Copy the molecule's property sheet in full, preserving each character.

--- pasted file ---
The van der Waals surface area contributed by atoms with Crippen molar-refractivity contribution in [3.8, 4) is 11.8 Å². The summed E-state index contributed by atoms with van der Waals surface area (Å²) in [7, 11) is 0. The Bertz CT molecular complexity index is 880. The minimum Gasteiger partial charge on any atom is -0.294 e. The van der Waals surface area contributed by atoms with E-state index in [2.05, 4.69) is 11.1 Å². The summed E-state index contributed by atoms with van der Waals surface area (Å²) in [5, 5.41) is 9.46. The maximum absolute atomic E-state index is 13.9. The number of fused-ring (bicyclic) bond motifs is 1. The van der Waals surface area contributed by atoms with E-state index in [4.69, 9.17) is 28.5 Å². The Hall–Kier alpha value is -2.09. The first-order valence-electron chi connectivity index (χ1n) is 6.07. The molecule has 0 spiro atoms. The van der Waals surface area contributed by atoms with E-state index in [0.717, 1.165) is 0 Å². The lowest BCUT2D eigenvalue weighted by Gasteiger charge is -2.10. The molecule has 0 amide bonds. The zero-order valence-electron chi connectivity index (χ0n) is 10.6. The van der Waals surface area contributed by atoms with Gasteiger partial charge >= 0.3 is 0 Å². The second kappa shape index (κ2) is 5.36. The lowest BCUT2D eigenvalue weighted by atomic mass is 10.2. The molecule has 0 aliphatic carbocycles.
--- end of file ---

The van der Waals surface area contributed by atoms with Crippen molar-refractivity contribution in [3.8, 4) is 11.8 Å². The summed E-state index contributed by atoms with van der Waals surface area (Å²) in [7, 11) is 0. The Bertz CT molecular complexity index is 880. The minimum Gasteiger partial charge on any atom is -0.294 e. The van der Waals surface area contributed by atoms with E-state index in [2.05, 4.69) is 11.1 Å². The summed E-state index contributed by atoms with van der Waals surface area (Å²) in [5, 5.41) is 9.46. The maximum absolute atomic E-state index is 13.9. The number of fused-ring (bicyclic) bond motifs is 1. The van der Waals surface area contributed by atoms with E-state index in [4.69, 9.17) is 28.5 Å². The Hall–Kier alpha value is -2.09. The first-order valence-electron chi connectivity index (χ1n) is 6.07. The molecule has 0 spiro atoms. The van der Waals surface area contributed by atoms with E-state index in [0.717, 1.165) is 0 Å². The lowest BCUT2D eigenvalue weighted by Gasteiger charge is -2.10. The molecule has 0 amide bonds. The zero-order valence-electron chi connectivity index (χ0n) is 10.6. The van der Waals surface area contributed by atoms with Gasteiger partial charge >= 0.3 is 0 Å². The second kappa shape index (κ2) is 5.36. The lowest BCUT2D eigenvalue weighted by atomic mass is 10.2. The molecule has 0 aliphatic carbocycles.